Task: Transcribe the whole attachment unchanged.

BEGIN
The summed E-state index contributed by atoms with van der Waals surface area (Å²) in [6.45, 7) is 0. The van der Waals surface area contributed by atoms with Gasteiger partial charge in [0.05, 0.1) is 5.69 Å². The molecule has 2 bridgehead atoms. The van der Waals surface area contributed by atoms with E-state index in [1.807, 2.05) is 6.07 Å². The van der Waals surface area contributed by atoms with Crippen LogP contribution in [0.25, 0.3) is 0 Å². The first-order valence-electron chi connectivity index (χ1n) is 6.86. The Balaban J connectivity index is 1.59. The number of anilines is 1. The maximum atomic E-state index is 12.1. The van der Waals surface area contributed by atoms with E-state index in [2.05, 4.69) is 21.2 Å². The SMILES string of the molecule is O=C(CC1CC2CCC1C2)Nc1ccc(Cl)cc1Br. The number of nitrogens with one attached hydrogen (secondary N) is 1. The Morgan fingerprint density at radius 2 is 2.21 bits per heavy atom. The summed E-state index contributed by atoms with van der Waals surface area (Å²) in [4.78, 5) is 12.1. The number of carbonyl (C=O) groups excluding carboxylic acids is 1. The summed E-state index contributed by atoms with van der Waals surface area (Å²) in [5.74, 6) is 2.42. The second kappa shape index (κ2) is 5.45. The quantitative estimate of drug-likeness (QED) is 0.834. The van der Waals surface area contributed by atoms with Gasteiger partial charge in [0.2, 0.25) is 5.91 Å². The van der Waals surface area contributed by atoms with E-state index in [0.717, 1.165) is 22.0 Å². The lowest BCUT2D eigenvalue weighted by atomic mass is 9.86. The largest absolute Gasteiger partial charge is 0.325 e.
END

The summed E-state index contributed by atoms with van der Waals surface area (Å²) in [6.45, 7) is 0. The van der Waals surface area contributed by atoms with Gasteiger partial charge in [0.05, 0.1) is 5.69 Å². The molecule has 2 bridgehead atoms. The van der Waals surface area contributed by atoms with E-state index in [1.807, 2.05) is 6.07 Å². The van der Waals surface area contributed by atoms with Crippen LogP contribution in [0.25, 0.3) is 0 Å². The first-order valence-electron chi connectivity index (χ1n) is 6.86. The Balaban J connectivity index is 1.59. The number of anilines is 1. The maximum atomic E-state index is 12.1. The van der Waals surface area contributed by atoms with E-state index in [2.05, 4.69) is 21.2 Å². The SMILES string of the molecule is O=C(CC1CC2CCC1C2)Nc1ccc(Cl)cc1Br. The number of nitrogens with one attached hydrogen (secondary N) is 1. The Morgan fingerprint density at radius 2 is 2.21 bits per heavy atom. The summed E-state index contributed by atoms with van der Waals surface area (Å²) in [4.78, 5) is 12.1. The number of carbonyl (C=O) groups excluding carboxylic acids is 1. The summed E-state index contributed by atoms with van der Waals surface area (Å²) in [5.74, 6) is 2.42. The second kappa shape index (κ2) is 5.45. The quantitative estimate of drug-likeness (QED) is 0.834. The van der Waals surface area contributed by atoms with Gasteiger partial charge in [0.2, 0.25) is 5.91 Å². The van der Waals surface area contributed by atoms with E-state index in [0.717, 1.165) is 22.0 Å². The lowest BCUT2D eigenvalue weighted by atomic mass is 9.86. The largest absolute Gasteiger partial charge is 0.325 e.